"Art makes life, makes interest, makes importance"

March 22, 2014

Character, a novel of father and son, by Ferdinand Bordewijk

Ferdinand Bordewijk (1884-1965) was born in Amsterdam, studied law in Leiden and worked most of his life as lawyer - first for a law firm in Rotterdam and after that independently. Bordewijk seems to have been a very private person and rather nondescript lawyer. His wife, Johanna Roepman, with whom he had two children, was a composer of classical music. He lived a quiet and impeccable life, a far cry from his novels and short stories, which were written in a solid, terse and often violent style, which has been called "New Objectivity." There is a harshness in his characters which is typical for the 1930s, which were after all a time of violent and hard politics - not so very different in fact from our own regrettably populist times. Novellas like Bint (about a disciplinarian teacher literally taming a bunch of wild pupils), Growling Beasts (about race cars) and the dystopian Blocks also contain expressionist and modernist elements. Late in life Bordewijk received the highest literary prize that exists in the Netherlands for his whole oeuvre.

[Rotterdam - Arcade around 1900 - Wikipedia]

The most famous and accessible novel written by Bordewijk is Character (1938). It is a Bildungsroman about a young man called Jacob Katadreuffe, the illegitimate son of a fiercely independent mother and a ruthless debt-collector father, who applies himself to struggling his way up in society (he starts at the bottom because his mother, who has refused money from the father of her child, is dirt-poor) until becoming a lawyer. Katadreuffe is an autodidact with a great head for languages, who by studying in the evenings, gets his Grammar School diploma, and then continues with a law study at Leiden University while already working as a clerk in a Rotterdam lawyer's office.

His father, Dreverhaven, estranged from mother and son, at every turn when success is within reach, tries to obstruct his son's path. Twice the villainous bailiff has the son declared bankrupt (Katadreuffe had to borrow money to pay for his studies) and finally he even tries to block his admission to the bar. Then, in a final confrontation with the son, the father declares that he has in fact worked for his son - by putting obstacles in his way, he has made his son "a man of character." But there is no reconciliation.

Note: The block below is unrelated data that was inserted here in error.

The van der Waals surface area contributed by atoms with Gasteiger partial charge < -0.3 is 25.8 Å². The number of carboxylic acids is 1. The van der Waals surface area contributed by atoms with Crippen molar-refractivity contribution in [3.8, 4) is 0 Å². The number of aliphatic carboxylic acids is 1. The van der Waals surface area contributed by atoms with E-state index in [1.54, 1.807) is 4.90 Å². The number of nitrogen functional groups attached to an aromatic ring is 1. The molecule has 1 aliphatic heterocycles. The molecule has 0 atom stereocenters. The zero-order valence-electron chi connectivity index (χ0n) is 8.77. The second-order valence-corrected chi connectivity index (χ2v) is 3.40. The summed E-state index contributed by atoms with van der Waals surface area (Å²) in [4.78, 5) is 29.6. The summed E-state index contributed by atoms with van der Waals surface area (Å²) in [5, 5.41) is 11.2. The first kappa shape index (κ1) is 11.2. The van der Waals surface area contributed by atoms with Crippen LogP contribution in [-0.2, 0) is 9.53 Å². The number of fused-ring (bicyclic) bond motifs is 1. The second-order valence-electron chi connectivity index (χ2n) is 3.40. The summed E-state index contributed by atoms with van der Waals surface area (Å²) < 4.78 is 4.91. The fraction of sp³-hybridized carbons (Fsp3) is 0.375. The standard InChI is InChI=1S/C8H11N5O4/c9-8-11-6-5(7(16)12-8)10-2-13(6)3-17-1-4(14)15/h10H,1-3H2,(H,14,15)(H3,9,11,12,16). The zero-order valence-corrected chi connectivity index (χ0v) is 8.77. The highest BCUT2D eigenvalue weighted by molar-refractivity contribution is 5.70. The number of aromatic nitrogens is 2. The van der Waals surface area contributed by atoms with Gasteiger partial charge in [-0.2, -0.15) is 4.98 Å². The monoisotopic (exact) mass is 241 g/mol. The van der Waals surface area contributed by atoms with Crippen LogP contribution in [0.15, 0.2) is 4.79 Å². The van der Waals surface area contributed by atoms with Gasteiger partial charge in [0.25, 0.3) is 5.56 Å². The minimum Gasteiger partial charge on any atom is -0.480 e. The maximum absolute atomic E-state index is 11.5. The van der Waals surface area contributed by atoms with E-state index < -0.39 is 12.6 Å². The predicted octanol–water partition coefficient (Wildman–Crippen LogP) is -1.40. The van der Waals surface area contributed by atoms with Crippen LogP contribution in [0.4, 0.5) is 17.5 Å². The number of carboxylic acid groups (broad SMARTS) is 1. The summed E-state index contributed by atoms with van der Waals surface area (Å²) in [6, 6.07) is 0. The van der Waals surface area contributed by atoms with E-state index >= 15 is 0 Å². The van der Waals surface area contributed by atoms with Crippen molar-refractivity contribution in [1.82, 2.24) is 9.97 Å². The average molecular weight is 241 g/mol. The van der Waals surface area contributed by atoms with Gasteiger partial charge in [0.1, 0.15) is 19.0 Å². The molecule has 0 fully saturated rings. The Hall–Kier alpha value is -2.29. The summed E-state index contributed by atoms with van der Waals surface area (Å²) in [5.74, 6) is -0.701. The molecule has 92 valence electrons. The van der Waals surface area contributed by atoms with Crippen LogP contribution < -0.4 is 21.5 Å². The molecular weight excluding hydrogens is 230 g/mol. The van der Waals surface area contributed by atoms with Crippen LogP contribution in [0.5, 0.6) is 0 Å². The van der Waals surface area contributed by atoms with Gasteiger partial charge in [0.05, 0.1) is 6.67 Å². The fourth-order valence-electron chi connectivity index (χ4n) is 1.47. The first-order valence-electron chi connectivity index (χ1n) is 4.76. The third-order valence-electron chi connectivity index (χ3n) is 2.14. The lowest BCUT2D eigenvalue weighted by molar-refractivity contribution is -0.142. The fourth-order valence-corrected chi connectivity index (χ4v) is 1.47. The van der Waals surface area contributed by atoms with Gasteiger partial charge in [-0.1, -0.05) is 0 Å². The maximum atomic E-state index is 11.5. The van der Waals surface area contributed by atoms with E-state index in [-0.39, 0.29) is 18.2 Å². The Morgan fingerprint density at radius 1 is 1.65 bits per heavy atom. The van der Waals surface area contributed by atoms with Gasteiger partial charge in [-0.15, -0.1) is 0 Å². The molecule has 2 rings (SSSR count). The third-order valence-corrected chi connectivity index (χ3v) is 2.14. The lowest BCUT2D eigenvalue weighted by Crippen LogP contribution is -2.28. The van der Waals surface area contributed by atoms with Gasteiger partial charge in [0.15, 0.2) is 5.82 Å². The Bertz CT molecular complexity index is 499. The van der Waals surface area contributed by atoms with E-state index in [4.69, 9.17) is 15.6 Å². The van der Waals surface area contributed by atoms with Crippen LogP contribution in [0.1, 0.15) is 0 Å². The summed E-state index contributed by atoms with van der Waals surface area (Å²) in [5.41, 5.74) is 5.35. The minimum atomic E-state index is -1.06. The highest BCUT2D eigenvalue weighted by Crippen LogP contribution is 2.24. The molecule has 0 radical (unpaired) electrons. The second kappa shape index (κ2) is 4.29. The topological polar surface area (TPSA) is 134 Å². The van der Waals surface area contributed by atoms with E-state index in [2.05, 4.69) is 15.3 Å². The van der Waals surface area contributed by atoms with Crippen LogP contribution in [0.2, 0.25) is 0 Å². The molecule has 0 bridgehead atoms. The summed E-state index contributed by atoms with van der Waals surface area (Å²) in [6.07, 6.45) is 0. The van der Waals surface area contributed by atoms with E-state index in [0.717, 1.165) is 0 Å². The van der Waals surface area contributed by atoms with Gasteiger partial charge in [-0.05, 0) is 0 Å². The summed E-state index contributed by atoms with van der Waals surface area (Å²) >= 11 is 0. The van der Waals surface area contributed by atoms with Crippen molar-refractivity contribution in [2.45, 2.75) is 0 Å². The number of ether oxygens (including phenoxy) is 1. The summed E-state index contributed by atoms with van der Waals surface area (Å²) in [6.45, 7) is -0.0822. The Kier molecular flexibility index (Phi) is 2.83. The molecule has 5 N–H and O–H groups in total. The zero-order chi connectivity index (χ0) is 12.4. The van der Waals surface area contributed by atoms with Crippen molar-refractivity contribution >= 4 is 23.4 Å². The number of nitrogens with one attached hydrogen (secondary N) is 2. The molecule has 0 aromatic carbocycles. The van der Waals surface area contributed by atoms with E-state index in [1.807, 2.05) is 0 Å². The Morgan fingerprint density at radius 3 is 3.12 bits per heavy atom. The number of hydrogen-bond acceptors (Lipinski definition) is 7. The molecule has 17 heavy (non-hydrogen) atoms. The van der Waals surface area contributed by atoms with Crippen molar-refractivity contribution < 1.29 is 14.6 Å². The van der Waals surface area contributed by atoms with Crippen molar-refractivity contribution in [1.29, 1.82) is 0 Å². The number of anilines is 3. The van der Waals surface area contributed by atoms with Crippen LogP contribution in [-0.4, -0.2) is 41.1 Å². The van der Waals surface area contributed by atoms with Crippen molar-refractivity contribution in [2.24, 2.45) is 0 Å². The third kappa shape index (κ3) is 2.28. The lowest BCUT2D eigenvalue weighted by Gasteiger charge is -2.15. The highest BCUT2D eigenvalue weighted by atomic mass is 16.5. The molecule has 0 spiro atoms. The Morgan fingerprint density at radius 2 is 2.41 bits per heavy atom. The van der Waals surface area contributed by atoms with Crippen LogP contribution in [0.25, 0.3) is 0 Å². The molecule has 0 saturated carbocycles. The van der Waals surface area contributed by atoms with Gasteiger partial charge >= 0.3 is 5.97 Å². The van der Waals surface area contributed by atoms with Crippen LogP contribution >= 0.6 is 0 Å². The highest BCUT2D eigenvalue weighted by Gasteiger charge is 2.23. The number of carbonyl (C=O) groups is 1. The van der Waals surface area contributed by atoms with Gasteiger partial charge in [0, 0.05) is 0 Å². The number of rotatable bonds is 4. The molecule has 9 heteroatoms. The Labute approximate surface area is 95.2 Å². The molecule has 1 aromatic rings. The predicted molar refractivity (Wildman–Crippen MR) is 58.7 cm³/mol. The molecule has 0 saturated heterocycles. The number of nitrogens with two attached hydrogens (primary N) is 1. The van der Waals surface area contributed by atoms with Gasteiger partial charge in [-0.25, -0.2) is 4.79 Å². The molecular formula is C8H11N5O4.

Dreverhaven is a massive man who enjoys evicting the poor from their houses or declaring people bankrupt. He knows no mercy. To challenge his enemies, he has his office in one of the darkest and poorest areas of Rotterdam, but although he is generally hated, nobody dares stick a knife in his back, not even when there is a sort of revolt of the poor in Rotterdam.

The novel describes Jacob Katadreuffe as a hard worker who is unable to establish warm human ties or accept generosity from others because of his rigidity. He has inherited his exceptional pride from both his father and his mother. He has a rather distant relationship with that mother, and although he has one friend, Jan Maan, a communist who lives as a lodger in his mother's house, they gradually drift apart. This character trait also makes him miss the love of his life, with the secretary of his office, Lorna te George. He only sees his relation to her in career terms and so estranges her that she finally marries someone else. In this way, the novel also shows the negative side of a strong character. Katadreuffe finds success, but not personal happiness.

[Stock Exchange Rotterdam around 1900 - Wikipedia]

Besides the father-son relationship, the novel paints a beautiful portrait of Rotterdam and its large international port in the interbellum - before the old city would be destroyed by German bombs in 1940. Interesting is also the description of the lawyer's office where Jacob starts working as a lowly clerk, the various colleagues, the office politics, something Bordewijk knew from his own experience.

The language of Character is very businesslike - concrete and concise. Short sentences stand next to unusual metaphors. One strange aspect is, that of each of the characters the state of health of their denture is described in surprising detail. Healthy teeth seem a symbol for general health. This exceptional attention for teeth from Bordewijk almost seems like a fetish.

Another typical Bordewijk thing are the grotesque names, such as "Katadreuffe," although this is perhaps difficult to see for a non-Dutch speaker.

Character was filmed in 1998 by Mike van Diem. It won the Academy Award for Best Foreign Film in that year.

English translation by E.M. Prince (Ivan R Dee; 1st Elephant Pbk., 1999)